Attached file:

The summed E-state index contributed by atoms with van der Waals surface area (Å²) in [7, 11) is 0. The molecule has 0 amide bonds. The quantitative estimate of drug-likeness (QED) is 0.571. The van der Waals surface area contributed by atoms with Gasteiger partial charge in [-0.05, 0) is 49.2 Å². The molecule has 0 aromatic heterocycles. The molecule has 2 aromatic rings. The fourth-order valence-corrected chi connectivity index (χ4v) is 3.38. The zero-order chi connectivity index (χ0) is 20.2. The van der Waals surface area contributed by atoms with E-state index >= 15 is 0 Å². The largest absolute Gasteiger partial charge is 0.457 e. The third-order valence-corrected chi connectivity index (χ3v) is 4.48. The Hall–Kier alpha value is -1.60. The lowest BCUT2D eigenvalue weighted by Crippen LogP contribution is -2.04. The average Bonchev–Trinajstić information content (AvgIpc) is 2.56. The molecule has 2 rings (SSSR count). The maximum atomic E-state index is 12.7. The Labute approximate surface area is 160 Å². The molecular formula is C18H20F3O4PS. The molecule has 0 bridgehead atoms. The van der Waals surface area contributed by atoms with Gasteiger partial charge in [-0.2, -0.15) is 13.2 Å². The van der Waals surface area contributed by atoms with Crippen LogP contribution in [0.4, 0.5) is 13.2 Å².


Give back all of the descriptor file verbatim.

The summed E-state index contributed by atoms with van der Waals surface area (Å²) in [7, 11) is 0. The molecule has 0 amide bonds. The quantitative estimate of drug-likeness (QED) is 0.571. The van der Waals surface area contributed by atoms with Gasteiger partial charge in [-0.05, 0) is 49.2 Å². The molecule has 0 aromatic heterocycles. The molecule has 2 aromatic rings. The fourth-order valence-corrected chi connectivity index (χ4v) is 3.38. The zero-order chi connectivity index (χ0) is 20.2. The van der Waals surface area contributed by atoms with E-state index >= 15 is 0 Å². The largest absolute Gasteiger partial charge is 0.457 e. The third-order valence-corrected chi connectivity index (χ3v) is 4.48. The Hall–Kier alpha value is -1.60. The lowest BCUT2D eigenvalue weighted by Crippen LogP contribution is -2.04. The average Bonchev–Trinajstić information content (AvgIpc) is 2.56. The molecule has 2 rings (SSSR count). The maximum atomic E-state index is 12.7. The Labute approximate surface area is 160 Å². The molecular formula is C18H20F3O4PS. The molecule has 0 bridgehead atoms. The van der Waals surface area contributed by atoms with Gasteiger partial charge in [-0.2, -0.15) is 13.2 Å². The van der Waals surface area contributed by atoms with Crippen LogP contribution in [0.4, 0.5) is 13.2 Å².